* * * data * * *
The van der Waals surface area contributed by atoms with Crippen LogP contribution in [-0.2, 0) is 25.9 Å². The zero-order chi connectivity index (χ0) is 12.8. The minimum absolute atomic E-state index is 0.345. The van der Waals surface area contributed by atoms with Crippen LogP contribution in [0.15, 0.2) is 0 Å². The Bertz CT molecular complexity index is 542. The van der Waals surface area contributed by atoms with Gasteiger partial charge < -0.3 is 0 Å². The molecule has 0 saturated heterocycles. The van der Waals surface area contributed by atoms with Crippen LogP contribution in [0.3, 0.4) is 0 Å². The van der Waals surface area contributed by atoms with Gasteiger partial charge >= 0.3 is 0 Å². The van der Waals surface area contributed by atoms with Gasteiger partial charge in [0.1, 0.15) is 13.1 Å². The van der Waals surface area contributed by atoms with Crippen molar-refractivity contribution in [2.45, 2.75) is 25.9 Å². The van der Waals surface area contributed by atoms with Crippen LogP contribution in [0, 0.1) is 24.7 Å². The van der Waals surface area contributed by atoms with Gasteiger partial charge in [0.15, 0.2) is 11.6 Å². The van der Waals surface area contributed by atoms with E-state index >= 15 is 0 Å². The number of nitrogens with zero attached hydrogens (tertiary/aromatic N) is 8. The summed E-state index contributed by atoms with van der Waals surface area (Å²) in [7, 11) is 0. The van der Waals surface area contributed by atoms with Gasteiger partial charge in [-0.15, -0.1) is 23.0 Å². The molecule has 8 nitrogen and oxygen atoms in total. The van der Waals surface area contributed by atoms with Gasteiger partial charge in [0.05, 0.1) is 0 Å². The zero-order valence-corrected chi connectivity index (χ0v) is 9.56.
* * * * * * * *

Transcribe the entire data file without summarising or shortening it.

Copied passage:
The van der Waals surface area contributed by atoms with Crippen LogP contribution in [-0.2, 0) is 25.9 Å². The zero-order chi connectivity index (χ0) is 12.8. The minimum absolute atomic E-state index is 0.345. The van der Waals surface area contributed by atoms with Crippen LogP contribution in [0.15, 0.2) is 0 Å². The Bertz CT molecular complexity index is 542. The van der Waals surface area contributed by atoms with Gasteiger partial charge < -0.3 is 0 Å². The molecule has 0 saturated heterocycles. The van der Waals surface area contributed by atoms with Crippen LogP contribution in [0.3, 0.4) is 0 Å². The van der Waals surface area contributed by atoms with Gasteiger partial charge >= 0.3 is 0 Å². The van der Waals surface area contributed by atoms with Gasteiger partial charge in [0.1, 0.15) is 13.1 Å². The van der Waals surface area contributed by atoms with Crippen molar-refractivity contribution in [2.45, 2.75) is 25.9 Å². The van der Waals surface area contributed by atoms with Crippen LogP contribution in [0, 0.1) is 24.7 Å². The van der Waals surface area contributed by atoms with Gasteiger partial charge in [0.15, 0.2) is 11.6 Å². The van der Waals surface area contributed by atoms with E-state index >= 15 is 0 Å². The number of nitrogens with zero attached hydrogens (tertiary/aromatic N) is 8. The summed E-state index contributed by atoms with van der Waals surface area (Å²) in [7, 11) is 0. The van der Waals surface area contributed by atoms with Gasteiger partial charge in [-0.15, -0.1) is 23.0 Å². The molecule has 8 nitrogen and oxygen atoms in total. The van der Waals surface area contributed by atoms with Gasteiger partial charge in [0.05, 0.1) is 0 Å². The zero-order valence-corrected chi connectivity index (χ0v) is 9.56.